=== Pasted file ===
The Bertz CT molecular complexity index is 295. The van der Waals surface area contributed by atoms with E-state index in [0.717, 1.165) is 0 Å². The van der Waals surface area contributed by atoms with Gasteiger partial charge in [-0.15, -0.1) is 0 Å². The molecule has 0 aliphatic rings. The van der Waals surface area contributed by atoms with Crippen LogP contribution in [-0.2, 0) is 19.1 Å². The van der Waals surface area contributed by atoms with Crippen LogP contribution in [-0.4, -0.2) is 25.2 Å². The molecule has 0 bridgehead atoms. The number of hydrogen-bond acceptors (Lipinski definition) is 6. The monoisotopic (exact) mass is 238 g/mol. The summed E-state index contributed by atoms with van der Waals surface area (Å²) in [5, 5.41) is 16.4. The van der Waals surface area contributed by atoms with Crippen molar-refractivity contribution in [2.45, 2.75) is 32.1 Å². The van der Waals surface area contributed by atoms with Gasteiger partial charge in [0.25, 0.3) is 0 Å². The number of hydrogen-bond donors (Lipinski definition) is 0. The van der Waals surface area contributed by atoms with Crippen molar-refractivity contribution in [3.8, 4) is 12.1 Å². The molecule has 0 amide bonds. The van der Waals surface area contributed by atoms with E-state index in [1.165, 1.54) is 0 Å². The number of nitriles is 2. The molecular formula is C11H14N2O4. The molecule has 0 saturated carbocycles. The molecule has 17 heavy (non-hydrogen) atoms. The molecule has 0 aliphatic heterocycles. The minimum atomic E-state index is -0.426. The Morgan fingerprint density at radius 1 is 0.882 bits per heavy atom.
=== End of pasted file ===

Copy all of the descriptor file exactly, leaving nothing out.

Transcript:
The Bertz CT molecular complexity index is 295. The van der Waals surface area contributed by atoms with E-state index in [0.717, 1.165) is 0 Å². The van der Waals surface area contributed by atoms with Gasteiger partial charge in [-0.15, -0.1) is 0 Å². The molecule has 0 aliphatic rings. The van der Waals surface area contributed by atoms with Crippen LogP contribution in [-0.2, 0) is 19.1 Å². The van der Waals surface area contributed by atoms with Crippen LogP contribution in [-0.4, -0.2) is 25.2 Å². The molecule has 0 bridgehead atoms. The number of hydrogen-bond acceptors (Lipinski definition) is 6. The monoisotopic (exact) mass is 238 g/mol. The summed E-state index contributed by atoms with van der Waals surface area (Å²) in [5, 5.41) is 16.4. The van der Waals surface area contributed by atoms with Crippen molar-refractivity contribution in [2.45, 2.75) is 32.1 Å². The van der Waals surface area contributed by atoms with Gasteiger partial charge in [0.25, 0.3) is 0 Å². The number of hydrogen-bond donors (Lipinski definition) is 0. The van der Waals surface area contributed by atoms with Crippen molar-refractivity contribution in [3.8, 4) is 12.1 Å². The molecule has 0 amide bonds. The van der Waals surface area contributed by atoms with E-state index in [1.165, 1.54) is 0 Å². The number of nitriles is 2. The molecular formula is C11H14N2O4. The molecule has 0 saturated carbocycles. The molecule has 17 heavy (non-hydrogen) atoms. The molecule has 0 aliphatic heterocycles. The minimum atomic E-state index is -0.426. The Morgan fingerprint density at radius 1 is 0.882 bits per heavy atom.